Wednesday, April 18, 2012

Looking at Easter

After a fairly lengthy gap from writing on this space I'd like to offer a reflection on the recent Lenten period during which time I shared worship spaces within the Anglican and Catholic traditions.  My text for the period has turned out to be the Gospel of Mary Magdalene which I have found profound alongside commentary by Jean Yves Leloup.  The following reflection is more poetic in nature which the topic lends itself to. Each block of writing is guided by a quote from the Gospel of Mary Magdalene.


LOOKING AT EASTER

Looking to (Si)Lent for Wisdom
'All the elements of nature are interwoven and united with each other' (Mary 7:5-6)

This year a Lenten journey. 
A commitment to hold the whole.
Beholding relationships that sour. 
Beholding relationships that deepen..

The Companion looks with me at the mess.
And requires nothing but a gaze.
Let it be in it's current state. 
Yet I can't resist taking on the burdens of the world.

Perhaps too much, too often, too soon. 
But simple realities break through with their easy yoke.
In a moment of stillness: Everything is upheld by Silence.
Woven together like the Celtic knot.

Looking into the Face of Nothing
'All that has been composed will be decomposed.  Everything returns to its roots' (Mary 7:7-8)

We come now to the moment of abuse.
And of stripping back.  Not chosen.  Not resisted.  The altar is bare.
The Teacher becomes nothing.
Loses all identity, status and influence.

All is taken...
Not only is it violence which strips.
But ordinary life will also lead us to...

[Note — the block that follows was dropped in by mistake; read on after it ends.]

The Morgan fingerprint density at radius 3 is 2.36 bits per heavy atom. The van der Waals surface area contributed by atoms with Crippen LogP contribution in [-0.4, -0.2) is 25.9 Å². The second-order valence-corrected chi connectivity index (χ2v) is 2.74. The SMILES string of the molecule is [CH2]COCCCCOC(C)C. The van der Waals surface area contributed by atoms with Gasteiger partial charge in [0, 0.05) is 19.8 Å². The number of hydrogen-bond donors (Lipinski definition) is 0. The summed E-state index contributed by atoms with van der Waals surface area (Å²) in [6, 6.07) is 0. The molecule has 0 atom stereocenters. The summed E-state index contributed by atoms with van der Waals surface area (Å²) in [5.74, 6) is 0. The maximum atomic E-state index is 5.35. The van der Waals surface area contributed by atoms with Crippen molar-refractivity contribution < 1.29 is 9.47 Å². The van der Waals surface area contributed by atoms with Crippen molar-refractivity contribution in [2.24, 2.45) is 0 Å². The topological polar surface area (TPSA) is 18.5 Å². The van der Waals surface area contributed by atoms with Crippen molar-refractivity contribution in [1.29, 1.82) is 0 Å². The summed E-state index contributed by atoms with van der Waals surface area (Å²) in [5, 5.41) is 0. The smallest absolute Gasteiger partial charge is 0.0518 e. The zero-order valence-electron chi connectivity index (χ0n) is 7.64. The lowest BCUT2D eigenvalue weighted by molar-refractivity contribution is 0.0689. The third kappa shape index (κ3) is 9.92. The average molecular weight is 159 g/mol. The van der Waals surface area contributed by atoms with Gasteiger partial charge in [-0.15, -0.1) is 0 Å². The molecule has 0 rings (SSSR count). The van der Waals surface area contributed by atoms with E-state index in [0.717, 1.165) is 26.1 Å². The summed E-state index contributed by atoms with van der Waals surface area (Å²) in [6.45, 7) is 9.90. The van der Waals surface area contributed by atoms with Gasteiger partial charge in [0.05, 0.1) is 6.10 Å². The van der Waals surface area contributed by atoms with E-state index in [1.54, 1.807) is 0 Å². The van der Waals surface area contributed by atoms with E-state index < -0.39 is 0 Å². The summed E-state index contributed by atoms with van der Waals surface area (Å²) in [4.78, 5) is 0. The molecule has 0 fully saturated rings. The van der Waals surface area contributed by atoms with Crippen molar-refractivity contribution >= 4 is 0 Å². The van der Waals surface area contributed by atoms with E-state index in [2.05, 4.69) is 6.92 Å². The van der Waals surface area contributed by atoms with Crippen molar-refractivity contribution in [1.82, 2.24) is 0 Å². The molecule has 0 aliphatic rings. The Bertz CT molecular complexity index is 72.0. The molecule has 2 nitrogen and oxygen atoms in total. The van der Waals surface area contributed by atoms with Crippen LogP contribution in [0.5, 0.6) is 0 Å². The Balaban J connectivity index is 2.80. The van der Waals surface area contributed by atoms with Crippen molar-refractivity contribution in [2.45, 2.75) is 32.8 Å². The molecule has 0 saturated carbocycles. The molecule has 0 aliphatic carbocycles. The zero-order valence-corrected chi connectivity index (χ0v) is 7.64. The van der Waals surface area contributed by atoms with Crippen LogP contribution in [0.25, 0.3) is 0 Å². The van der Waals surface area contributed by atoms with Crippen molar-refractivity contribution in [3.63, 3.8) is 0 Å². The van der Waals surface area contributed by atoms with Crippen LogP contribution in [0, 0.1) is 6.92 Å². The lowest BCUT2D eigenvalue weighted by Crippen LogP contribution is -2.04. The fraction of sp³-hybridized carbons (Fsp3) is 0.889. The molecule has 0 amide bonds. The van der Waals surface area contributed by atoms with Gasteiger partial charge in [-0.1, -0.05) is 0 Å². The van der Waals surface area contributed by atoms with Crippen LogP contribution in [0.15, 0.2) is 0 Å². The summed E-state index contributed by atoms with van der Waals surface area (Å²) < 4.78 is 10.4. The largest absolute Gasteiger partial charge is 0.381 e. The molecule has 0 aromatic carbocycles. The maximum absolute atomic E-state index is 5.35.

The dreadful terrible reality.

Look into the face of Nothing where Jesus and God and Institution and person become
...Nothing.
Gladness that the tradition upholds this wisdom.
I talk of Nothing yet I find a face...

Looking into the Face
'Hence forth I travel toward repose, where time rests in the Eternity of Time, I go now into Silence' (Mary 17:4-6)

The stripping seems essential.
What identity I choose, what preferences I have dissolve.
But I am not ready for the resurrection.
There seems too much grief.

Yet faith speaks of more.
Maybe resurrection can only come from Nothing.
Nothing becomes my friend.
A diamond which slices through my poorly placed perceptions.

On Easter morning the women look into the face
Of He who became Nothing.
Through teared eyes and grief.
The desire is to anoint and love.

That desire becomes Encounter with Something. 
The Something is not prevented from Loving. 
And I have found something to hope in.
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